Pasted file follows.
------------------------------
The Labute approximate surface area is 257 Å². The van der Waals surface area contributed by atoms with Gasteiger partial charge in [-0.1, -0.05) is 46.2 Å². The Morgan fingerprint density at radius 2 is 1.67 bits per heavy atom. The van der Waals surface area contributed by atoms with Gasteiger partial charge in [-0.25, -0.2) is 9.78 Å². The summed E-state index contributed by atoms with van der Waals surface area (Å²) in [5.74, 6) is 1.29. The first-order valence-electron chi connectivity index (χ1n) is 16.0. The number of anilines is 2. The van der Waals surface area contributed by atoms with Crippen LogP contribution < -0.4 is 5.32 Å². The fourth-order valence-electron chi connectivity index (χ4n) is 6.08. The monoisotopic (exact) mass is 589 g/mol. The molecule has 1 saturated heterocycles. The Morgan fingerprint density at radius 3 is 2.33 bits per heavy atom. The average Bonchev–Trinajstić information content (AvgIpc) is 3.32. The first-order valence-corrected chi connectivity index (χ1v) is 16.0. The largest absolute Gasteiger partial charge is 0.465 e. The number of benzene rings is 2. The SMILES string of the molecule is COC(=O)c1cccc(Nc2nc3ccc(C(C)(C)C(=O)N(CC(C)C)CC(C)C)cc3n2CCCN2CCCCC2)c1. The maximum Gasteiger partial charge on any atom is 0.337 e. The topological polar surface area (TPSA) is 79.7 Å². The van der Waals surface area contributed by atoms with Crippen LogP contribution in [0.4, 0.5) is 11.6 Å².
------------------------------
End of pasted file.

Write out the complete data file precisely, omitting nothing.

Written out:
The Labute approximate surface area is 257 Å². The van der Waals surface area contributed by atoms with Gasteiger partial charge in [-0.1, -0.05) is 46.2 Å². The Morgan fingerprint density at radius 2 is 1.67 bits per heavy atom. The van der Waals surface area contributed by atoms with Gasteiger partial charge in [-0.25, -0.2) is 9.78 Å². The summed E-state index contributed by atoms with van der Waals surface area (Å²) in [5.74, 6) is 1.29. The first-order valence-electron chi connectivity index (χ1n) is 16.0. The number of anilines is 2. The van der Waals surface area contributed by atoms with Crippen LogP contribution < -0.4 is 5.32 Å². The fourth-order valence-electron chi connectivity index (χ4n) is 6.08. The monoisotopic (exact) mass is 589 g/mol. The molecule has 1 saturated heterocycles. The Morgan fingerprint density at radius 3 is 2.33 bits per heavy atom. The average Bonchev–Trinajstić information content (AvgIpc) is 3.32. The first-order valence-corrected chi connectivity index (χ1v) is 16.0. The largest absolute Gasteiger partial charge is 0.465 e. The number of benzene rings is 2. The SMILES string of the molecule is COC(=O)c1cccc(Nc2nc3ccc(C(C)(C)C(=O)N(CC(C)C)CC(C)C)cc3n2CCCN2CCCCC2)c1. The maximum Gasteiger partial charge on any atom is 0.337 e. The topological polar surface area (TPSA) is 79.7 Å². The van der Waals surface area contributed by atoms with Crippen LogP contribution in [0.4, 0.5) is 11.6 Å².